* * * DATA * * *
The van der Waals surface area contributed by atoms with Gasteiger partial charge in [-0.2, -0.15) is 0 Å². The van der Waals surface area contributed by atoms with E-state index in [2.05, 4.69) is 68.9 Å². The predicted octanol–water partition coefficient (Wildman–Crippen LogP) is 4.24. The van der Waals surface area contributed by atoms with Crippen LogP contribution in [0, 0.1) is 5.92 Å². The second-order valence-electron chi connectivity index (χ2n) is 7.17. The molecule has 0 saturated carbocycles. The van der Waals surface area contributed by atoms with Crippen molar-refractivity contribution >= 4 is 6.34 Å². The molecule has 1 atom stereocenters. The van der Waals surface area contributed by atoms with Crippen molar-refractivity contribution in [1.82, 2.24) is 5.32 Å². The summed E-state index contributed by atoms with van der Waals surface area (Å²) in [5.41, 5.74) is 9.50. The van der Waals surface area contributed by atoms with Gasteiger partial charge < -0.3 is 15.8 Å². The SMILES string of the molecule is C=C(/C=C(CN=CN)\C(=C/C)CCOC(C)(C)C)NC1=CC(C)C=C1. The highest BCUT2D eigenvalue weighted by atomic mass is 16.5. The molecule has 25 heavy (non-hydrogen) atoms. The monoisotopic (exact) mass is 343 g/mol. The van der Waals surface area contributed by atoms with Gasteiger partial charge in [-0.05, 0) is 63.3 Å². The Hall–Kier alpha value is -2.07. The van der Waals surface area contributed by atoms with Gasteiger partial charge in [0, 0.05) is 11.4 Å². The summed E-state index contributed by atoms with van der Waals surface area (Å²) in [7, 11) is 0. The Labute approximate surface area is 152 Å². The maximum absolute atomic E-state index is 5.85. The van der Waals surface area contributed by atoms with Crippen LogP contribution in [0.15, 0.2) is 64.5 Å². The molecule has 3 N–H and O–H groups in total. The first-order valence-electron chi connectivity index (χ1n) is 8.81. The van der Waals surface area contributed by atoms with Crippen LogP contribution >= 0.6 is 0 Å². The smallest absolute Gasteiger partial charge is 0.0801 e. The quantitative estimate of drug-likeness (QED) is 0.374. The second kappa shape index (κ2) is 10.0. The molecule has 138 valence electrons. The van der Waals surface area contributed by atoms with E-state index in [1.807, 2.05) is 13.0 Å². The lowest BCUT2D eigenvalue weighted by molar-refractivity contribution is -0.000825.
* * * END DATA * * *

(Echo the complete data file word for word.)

The van der Waals surface area contributed by atoms with Gasteiger partial charge in [-0.2, -0.15) is 0 Å². The van der Waals surface area contributed by atoms with E-state index in [2.05, 4.69) is 68.9 Å². The predicted octanol–water partition coefficient (Wildman–Crippen LogP) is 4.24. The van der Waals surface area contributed by atoms with Crippen LogP contribution in [0, 0.1) is 5.92 Å². The second-order valence-electron chi connectivity index (χ2n) is 7.17. The molecule has 0 saturated carbocycles. The van der Waals surface area contributed by atoms with Crippen molar-refractivity contribution >= 4 is 6.34 Å². The molecule has 1 atom stereocenters. The van der Waals surface area contributed by atoms with Crippen molar-refractivity contribution in [1.82, 2.24) is 5.32 Å². The summed E-state index contributed by atoms with van der Waals surface area (Å²) in [5.41, 5.74) is 9.50. The van der Waals surface area contributed by atoms with Gasteiger partial charge < -0.3 is 15.8 Å². The SMILES string of the molecule is C=C(/C=C(CN=CN)\C(=C/C)CCOC(C)(C)C)NC1=CC(C)C=C1. The highest BCUT2D eigenvalue weighted by atomic mass is 16.5. The molecule has 25 heavy (non-hydrogen) atoms. The monoisotopic (exact) mass is 343 g/mol. The van der Waals surface area contributed by atoms with Gasteiger partial charge in [-0.05, 0) is 63.3 Å². The Hall–Kier alpha value is -2.07. The van der Waals surface area contributed by atoms with Gasteiger partial charge in [0, 0.05) is 11.4 Å². The summed E-state index contributed by atoms with van der Waals surface area (Å²) in [7, 11) is 0. The Labute approximate surface area is 152 Å². The maximum absolute atomic E-state index is 5.85. The van der Waals surface area contributed by atoms with Crippen LogP contribution in [0.15, 0.2) is 64.5 Å². The molecule has 3 N–H and O–H groups in total. The first-order valence-electron chi connectivity index (χ1n) is 8.81. The van der Waals surface area contributed by atoms with Crippen LogP contribution >= 0.6 is 0 Å². The smallest absolute Gasteiger partial charge is 0.0801 e. The quantitative estimate of drug-likeness (QED) is 0.374. The second kappa shape index (κ2) is 10.0. The molecule has 138 valence electrons. The van der Waals surface area contributed by atoms with E-state index in [1.807, 2.05) is 13.0 Å². The lowest BCUT2D eigenvalue weighted by molar-refractivity contribution is -0.000825.